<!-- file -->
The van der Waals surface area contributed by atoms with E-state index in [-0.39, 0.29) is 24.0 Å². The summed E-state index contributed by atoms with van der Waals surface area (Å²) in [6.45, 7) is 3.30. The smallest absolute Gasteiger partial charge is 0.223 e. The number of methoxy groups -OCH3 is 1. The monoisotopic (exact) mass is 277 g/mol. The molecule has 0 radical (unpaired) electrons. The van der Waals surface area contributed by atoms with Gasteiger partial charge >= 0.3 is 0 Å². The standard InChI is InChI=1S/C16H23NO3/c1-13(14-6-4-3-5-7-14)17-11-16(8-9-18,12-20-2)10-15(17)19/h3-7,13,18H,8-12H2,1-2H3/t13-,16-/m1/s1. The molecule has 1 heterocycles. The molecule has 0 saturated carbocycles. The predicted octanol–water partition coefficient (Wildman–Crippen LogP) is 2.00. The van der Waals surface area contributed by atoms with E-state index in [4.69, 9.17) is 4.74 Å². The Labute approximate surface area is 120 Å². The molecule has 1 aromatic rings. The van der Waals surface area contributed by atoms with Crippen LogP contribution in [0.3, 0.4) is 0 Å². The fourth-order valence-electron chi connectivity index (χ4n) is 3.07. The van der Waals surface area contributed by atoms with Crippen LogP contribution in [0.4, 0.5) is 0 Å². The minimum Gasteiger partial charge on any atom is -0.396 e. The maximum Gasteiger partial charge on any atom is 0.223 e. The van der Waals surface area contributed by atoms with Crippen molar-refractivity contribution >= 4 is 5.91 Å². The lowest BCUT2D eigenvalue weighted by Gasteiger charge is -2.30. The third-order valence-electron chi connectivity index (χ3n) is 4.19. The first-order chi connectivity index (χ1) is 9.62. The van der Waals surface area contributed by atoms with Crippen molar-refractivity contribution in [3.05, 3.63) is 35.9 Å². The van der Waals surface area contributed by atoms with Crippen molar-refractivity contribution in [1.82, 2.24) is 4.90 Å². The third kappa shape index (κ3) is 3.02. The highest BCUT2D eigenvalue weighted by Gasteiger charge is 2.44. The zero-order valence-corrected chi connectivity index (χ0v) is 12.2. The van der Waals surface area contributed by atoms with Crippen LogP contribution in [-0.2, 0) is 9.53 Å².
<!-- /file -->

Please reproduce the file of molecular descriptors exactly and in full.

The van der Waals surface area contributed by atoms with E-state index in [-0.39, 0.29) is 24.0 Å². The summed E-state index contributed by atoms with van der Waals surface area (Å²) in [6.45, 7) is 3.30. The smallest absolute Gasteiger partial charge is 0.223 e. The number of methoxy groups -OCH3 is 1. The monoisotopic (exact) mass is 277 g/mol. The molecule has 0 radical (unpaired) electrons. The van der Waals surface area contributed by atoms with Gasteiger partial charge >= 0.3 is 0 Å². The standard InChI is InChI=1S/C16H23NO3/c1-13(14-6-4-3-5-7-14)17-11-16(8-9-18,12-20-2)10-15(17)19/h3-7,13,18H,8-12H2,1-2H3/t13-,16-/m1/s1. The molecule has 1 heterocycles. The molecule has 0 saturated carbocycles. The predicted octanol–water partition coefficient (Wildman–Crippen LogP) is 2.00. The van der Waals surface area contributed by atoms with E-state index in [4.69, 9.17) is 4.74 Å². The Labute approximate surface area is 120 Å². The molecule has 1 aromatic rings. The van der Waals surface area contributed by atoms with Crippen LogP contribution in [0.3, 0.4) is 0 Å². The fourth-order valence-electron chi connectivity index (χ4n) is 3.07. The van der Waals surface area contributed by atoms with Crippen LogP contribution in [0.4, 0.5) is 0 Å². The minimum Gasteiger partial charge on any atom is -0.396 e. The maximum Gasteiger partial charge on any atom is 0.223 e. The van der Waals surface area contributed by atoms with Crippen molar-refractivity contribution >= 4 is 5.91 Å². The lowest BCUT2D eigenvalue weighted by Gasteiger charge is -2.30. The third-order valence-electron chi connectivity index (χ3n) is 4.19. The first-order chi connectivity index (χ1) is 9.62. The van der Waals surface area contributed by atoms with Crippen molar-refractivity contribution in [3.05, 3.63) is 35.9 Å². The van der Waals surface area contributed by atoms with Crippen molar-refractivity contribution in [1.82, 2.24) is 4.90 Å². The third kappa shape index (κ3) is 3.02. The highest BCUT2D eigenvalue weighted by Gasteiger charge is 2.44. The zero-order valence-corrected chi connectivity index (χ0v) is 12.2. The van der Waals surface area contributed by atoms with Crippen LogP contribution in [-0.2, 0) is 9.53 Å².